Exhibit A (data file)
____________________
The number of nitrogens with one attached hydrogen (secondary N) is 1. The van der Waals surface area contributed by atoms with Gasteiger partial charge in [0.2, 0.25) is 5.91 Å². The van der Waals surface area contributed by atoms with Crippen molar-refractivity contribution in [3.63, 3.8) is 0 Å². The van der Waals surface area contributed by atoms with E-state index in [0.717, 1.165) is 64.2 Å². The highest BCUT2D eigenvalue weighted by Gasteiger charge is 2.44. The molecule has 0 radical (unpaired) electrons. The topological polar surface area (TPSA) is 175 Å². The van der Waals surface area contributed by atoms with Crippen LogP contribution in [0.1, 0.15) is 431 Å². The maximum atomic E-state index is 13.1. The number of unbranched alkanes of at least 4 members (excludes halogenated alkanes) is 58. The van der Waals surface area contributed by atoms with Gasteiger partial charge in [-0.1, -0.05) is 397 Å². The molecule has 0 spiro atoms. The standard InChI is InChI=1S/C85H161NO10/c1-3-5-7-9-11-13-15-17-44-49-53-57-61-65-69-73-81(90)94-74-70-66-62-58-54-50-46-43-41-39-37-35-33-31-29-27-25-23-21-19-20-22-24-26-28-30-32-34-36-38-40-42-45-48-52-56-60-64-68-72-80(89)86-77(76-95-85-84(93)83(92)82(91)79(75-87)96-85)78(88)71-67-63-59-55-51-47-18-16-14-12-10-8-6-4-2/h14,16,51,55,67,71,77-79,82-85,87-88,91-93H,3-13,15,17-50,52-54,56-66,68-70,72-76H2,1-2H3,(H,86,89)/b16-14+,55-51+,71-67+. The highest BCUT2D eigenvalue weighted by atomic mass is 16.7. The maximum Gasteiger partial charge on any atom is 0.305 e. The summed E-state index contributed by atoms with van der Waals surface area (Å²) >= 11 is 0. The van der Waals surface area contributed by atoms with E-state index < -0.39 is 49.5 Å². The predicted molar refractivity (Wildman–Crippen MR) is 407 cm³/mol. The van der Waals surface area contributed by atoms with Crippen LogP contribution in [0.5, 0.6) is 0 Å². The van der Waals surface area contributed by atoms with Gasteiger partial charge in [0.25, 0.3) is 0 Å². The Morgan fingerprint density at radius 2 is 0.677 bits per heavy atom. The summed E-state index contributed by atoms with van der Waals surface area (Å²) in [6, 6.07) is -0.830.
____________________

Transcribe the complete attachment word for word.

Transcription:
The number of nitrogens with one attached hydrogen (secondary N) is 1. The van der Waals surface area contributed by atoms with Gasteiger partial charge in [0.2, 0.25) is 5.91 Å². The van der Waals surface area contributed by atoms with Crippen molar-refractivity contribution in [3.63, 3.8) is 0 Å². The van der Waals surface area contributed by atoms with E-state index in [0.717, 1.165) is 64.2 Å². The highest BCUT2D eigenvalue weighted by Gasteiger charge is 2.44. The molecule has 0 radical (unpaired) electrons. The topological polar surface area (TPSA) is 175 Å². The van der Waals surface area contributed by atoms with Crippen LogP contribution in [0.1, 0.15) is 431 Å². The maximum atomic E-state index is 13.1. The number of unbranched alkanes of at least 4 members (excludes halogenated alkanes) is 58. The van der Waals surface area contributed by atoms with Gasteiger partial charge in [-0.1, -0.05) is 397 Å². The molecule has 0 spiro atoms. The standard InChI is InChI=1S/C85H161NO10/c1-3-5-7-9-11-13-15-17-44-49-53-57-61-65-69-73-81(90)94-74-70-66-62-58-54-50-46-43-41-39-37-35-33-31-29-27-25-23-21-19-20-22-24-26-28-30-32-34-36-38-40-42-45-48-52-56-60-64-68-72-80(89)86-77(76-95-85-84(93)83(92)82(91)79(75-87)96-85)78(88)71-67-63-59-55-51-47-18-16-14-12-10-8-6-4-2/h14,16,51,55,67,71,77-79,82-85,87-88,91-93H,3-13,15,17-50,52-54,56-66,68-70,72-76H2,1-2H3,(H,86,89)/b16-14+,55-51+,71-67+. The highest BCUT2D eigenvalue weighted by atomic mass is 16.7. The maximum Gasteiger partial charge on any atom is 0.305 e. The summed E-state index contributed by atoms with van der Waals surface area (Å²) >= 11 is 0. The van der Waals surface area contributed by atoms with E-state index < -0.39 is 49.5 Å². The predicted molar refractivity (Wildman–Crippen MR) is 407 cm³/mol. The van der Waals surface area contributed by atoms with Crippen LogP contribution in [0.5, 0.6) is 0 Å². The van der Waals surface area contributed by atoms with Gasteiger partial charge in [0.25, 0.3) is 0 Å². The Morgan fingerprint density at radius 2 is 0.677 bits per heavy atom. The summed E-state index contributed by atoms with van der Waals surface area (Å²) in [6, 6.07) is -0.830.